Joe Simon

Joseph Henry "Joe" Simon was an American comic book writer, artist, editor, and publisher. Simon created or co-created many important characters in the 1930s-1940s Golden Age of Comic Books and served as the first editor of Timely Comics, the company that would evolve into Marvel Comics.

With his partner, artist Jack Kirby, he co-created Captain America, one of comics' most enduring superheroes, and the team worked extensively on such features at DC Comics as the 1940s Sandman and Sandy the Golden Boy, and co-created the Newsboy Legion, the Boy Commandos, and Manhunter. Simon & Kirby creations for other comics publishers include Boys' Ranch, Fighting American and The Fly. In the late 1940s, the duo created the field of romance comics, and were among the earliest pioneers of horror comics. Simon, who went on to work in advertising and commercial art, also founded the satirical magazine Sick in 1960, remaining with it for a decade. He briefly returned to DC Comics in the 1970s.

Simon was inducted into the Will Eisner Comic Book Hall of Fame in 1999.

Early life and career
Joe Simon was born in 1913 as Hymie Simon and raised in Rochester, New York, the son of Harry Simon, who had emigrated from Leeds, England, in 1905, and Rose, whom Harry met in the United States. Harry Simon moved to Rochester, then a clothing-manufacturing center where his younger brother, Isaac, lived and the couple had a daughter, Beatrice, in 1912. A poor Jewish family, the Simons lived in "a first-floor flat which doubled as my father's tailor shop." Simon attended Benjamin Franklin High School, where he was art director for the school newspaper and the yearbook — earning his first professional fee as an artist when two universities each paid $10 publication rights for his art deco, tempera splash pages for the yearbook sections.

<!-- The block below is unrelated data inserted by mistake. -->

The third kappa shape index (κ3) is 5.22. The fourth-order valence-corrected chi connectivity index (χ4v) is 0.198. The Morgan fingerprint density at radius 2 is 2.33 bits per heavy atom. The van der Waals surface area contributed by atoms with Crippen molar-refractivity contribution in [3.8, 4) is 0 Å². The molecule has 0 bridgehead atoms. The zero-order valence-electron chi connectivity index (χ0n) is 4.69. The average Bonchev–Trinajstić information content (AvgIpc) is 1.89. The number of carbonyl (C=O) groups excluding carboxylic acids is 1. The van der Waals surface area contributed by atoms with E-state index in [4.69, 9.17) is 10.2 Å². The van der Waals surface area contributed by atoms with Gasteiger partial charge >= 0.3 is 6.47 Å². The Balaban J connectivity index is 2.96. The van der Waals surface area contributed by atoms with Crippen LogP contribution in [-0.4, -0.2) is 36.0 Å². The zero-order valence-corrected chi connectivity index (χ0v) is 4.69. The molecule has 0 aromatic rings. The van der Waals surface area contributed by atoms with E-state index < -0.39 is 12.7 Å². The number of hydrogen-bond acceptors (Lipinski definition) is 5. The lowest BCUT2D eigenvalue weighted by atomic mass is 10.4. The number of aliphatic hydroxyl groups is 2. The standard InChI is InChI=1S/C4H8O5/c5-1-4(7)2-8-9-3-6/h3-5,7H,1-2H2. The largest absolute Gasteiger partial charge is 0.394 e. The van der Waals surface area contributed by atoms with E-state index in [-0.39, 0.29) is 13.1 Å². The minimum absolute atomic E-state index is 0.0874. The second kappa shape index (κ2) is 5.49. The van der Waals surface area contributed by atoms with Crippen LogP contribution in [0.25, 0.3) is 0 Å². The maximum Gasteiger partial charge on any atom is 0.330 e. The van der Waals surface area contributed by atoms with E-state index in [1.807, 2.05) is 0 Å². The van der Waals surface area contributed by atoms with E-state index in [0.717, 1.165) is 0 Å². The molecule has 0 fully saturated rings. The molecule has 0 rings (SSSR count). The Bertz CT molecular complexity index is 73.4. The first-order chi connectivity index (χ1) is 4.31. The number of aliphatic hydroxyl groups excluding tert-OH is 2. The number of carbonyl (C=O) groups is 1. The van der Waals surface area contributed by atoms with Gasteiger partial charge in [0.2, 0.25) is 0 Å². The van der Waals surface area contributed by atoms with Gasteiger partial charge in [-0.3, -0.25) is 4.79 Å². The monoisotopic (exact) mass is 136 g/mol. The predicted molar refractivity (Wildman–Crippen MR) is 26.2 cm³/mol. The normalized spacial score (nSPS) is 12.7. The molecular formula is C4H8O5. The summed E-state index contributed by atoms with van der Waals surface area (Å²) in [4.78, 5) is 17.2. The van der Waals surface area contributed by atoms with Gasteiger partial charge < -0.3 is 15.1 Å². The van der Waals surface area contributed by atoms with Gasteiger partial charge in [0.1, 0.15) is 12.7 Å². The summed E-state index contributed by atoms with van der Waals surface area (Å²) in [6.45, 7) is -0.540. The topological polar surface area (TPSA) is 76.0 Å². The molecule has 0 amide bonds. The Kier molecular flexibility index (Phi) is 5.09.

Upon graduation in 1932, Simon was hired by Rochester Journal-American art director Adolph Edler as an assistant, replacing Simon's future comics colleague Al Liederman, who had quit. In-between production duties, he did occasional sports and editorial cartoons for the paper. Two years later, Simon took an art job at the Syracuse Herald in Syracuse, New York, for $45 a week, supplying sports and editorial cartoons here as well. Shortly thereafter, for $60 a week, he succeeded Liederman as art director of a paper whose name Simon recalled in his 1990 autobiography as the Syracuse Journal American, although the Syracuse Journal and the Syracuse Sunday American, were the separate weekday and Sunday papers, respectively. The paper soon closed, and Simon, at 23, ventured to New York City.

There, Simon took a room at the boarding house Haddon Hall, in the Morningside Heights neighborhood of Manhattan, near Columbia University. At the suggestion of art director of the New York Journal American, he sought and found freelance work at Paramount Pictures, working above the Paramount Theatre on Broadway, retouching the movie studio's publicity photos. He also found freelance work at Macfadden Publications, doing illustrations for True Story and other magazines. Sometime afterward, his boss, art director Harlan Crandall, recommended Simon to Lloyd Jacquet, head of Funnies, Inc., one of that era's comic-book "packagers" that supplied comics content on demand to publishers testing the new medium. That day, Simon received his first comics assignment, a seven-page Western.